Mercury's Impact on Wildlife, Tracking Glacial Melt, Kid-Driven Cleanup, Undergrad Field School, and Antarctic Warming

Loads and loads of Nooze for you today, to make up for our overly long silence. rebecca kesslerFirst, from Becky Kessler writing for Yale Environment 360, what she calls "a very oozy story indeed about mercury's effect on wildlife, on the eve of the first global treaty to curb mercury emissions:"

Mercury's Silent Toll on the World's Wildlife

This month, delegates from over 140 countries gathered in Geneva and finalized the first international treaty to reduce emissions of mercury. The treaty — four years in the works and scheduled for signing in October — aims to protect human health from this very serious neurotoxin.

But barely considered during the long deliberations, according to those involved in the treaty process, was the harm that mercury inflicts on wildlife. While mercury doesn’t kill many animals outright, it can put a deep dent in reproduction, says David Evers, chief scientist at the Biodiversity Research Institute (BRI), who serves on a scientific committee informing the process. “It is a bit of a silent threat, where you have to kind of add up what was lost through studies and demographic models.”... Read more.

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susan benceNext, from Susan Bence with WUWM Milwaukee Public Radio, a story about a man chronicling melt, and the hopes that his efforts will convince naysayers:

Glacier Melt Tracking Team Hopes to Wake Up Climate Change Skeptics

James Balog captures fleeting images in Greenland and other icy environments.

2012 will be remembered as a year of climatic calamity across the United States – from Superstorm Sandy to vast crop-shriveling droughts.

One man is working to convey the unfolding story of Earth’s changing climate, by chronicling melting ice in glacial zones.

A documentary titled Chasing Ice captures his quest.

After seeing the film at Milwaukee’s Oriental Theatre, WUWM Environmental Reporter Susan Bence reached photographer James Balog by phone at his home base in Boulder, Colorado.... Read and hear more.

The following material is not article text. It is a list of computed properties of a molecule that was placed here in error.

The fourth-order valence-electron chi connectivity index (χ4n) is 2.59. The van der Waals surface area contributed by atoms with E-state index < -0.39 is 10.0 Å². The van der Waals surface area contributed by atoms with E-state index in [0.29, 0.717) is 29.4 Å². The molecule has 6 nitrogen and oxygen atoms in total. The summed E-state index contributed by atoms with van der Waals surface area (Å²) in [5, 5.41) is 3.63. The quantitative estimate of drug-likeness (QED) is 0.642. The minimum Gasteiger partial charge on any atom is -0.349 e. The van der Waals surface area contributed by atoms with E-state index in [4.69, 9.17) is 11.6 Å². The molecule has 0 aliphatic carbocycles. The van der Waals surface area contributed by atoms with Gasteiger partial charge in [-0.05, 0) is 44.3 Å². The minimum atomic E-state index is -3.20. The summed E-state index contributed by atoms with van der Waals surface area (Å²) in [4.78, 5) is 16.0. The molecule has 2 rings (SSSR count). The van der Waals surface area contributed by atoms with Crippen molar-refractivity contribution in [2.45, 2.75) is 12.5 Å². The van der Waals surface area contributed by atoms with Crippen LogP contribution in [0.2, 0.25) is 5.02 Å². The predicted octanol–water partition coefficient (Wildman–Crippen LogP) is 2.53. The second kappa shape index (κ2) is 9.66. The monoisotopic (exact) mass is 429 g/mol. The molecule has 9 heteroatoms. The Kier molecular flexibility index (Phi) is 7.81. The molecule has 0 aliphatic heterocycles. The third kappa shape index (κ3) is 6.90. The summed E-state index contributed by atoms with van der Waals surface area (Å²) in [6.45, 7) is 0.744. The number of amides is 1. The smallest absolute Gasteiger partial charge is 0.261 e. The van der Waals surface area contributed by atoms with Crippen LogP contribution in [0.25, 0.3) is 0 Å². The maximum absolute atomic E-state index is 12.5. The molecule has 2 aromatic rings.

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Rhitu ChatterjeeFrom Rhitu Chatterjee with PRI's The World, a look at how some unexpected players are getting involved in the fight to clean up India's slums:

Child-Driven Community Organization, Prayasam, Working to Improve Lives in Kolkata Slums

14-year-old Shikha Patra and her friends conduct a water survey to document the lack of clean drinking water in their community. (Photo: Rhitu Chatterjee)

In the heart of Kolkata, on the edge of the railroad tracks, is a sprawling slum. Hundreds of tiny huts and small brick houses sit on a maze of narrow streets. 

Just outside the slum, new roads have been built and modern apartment complexes have sprung up, but here the people have been left behind.

Most homes don’t have toilets. Infectious diseases are common. And residents don’t have access to clean drinking water.

But 14-year-old Shikha Patra is determined to change that... Read and hear more.

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sarah gilmanSarah Gilman with High Country News writes about Whitman College's innovative Semester in the West program, as part of HCN's Natural Resources Education issue.

A field program teaches undergrads to think differently about public lands

Artist and archaeologist Joe Pachak leads the Westies up the slickrock on Comb Ridge near Bluff, Utah last October. (Photo by Claire Meints courtesy Semester in the West)

I am in school, watching a grown man cry.

He works at a clinic in the Klamath Basin on the Oregon-California border. He tells me and 22 other visiting college students what happened to local farmers one season, when the federal government shut off their irrigation water to protect endangered fish during a drought. He is counting divorces, cases of depression, heart attacks. He is counting suicides. "Fish are as important as people," he says. "Fish are not more important than people."... Read more.

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sam eatonAnd from Sam Eaton, also with PRI's The World, a look at a rapidly warming Antarctic and its potential impacts:

Antarctica Warming Raises Sea Level Rise Risk

Antarctica, with its miles-deep ice sheets, has long been seen as the frigid holdout on a rapidly warming planet. But a new analysis of temperature records on the Western edge of the continentchallenges that notion, and says that the region is actually one of the most rapidly warming places on the planet.

In fact, says Andrew Monaghan, of the National Center for Atmospheric Research in Boulder, Colorado, West Antarctica is warming about twice as fast as what we had thought, and three times the global average... Read and see more.

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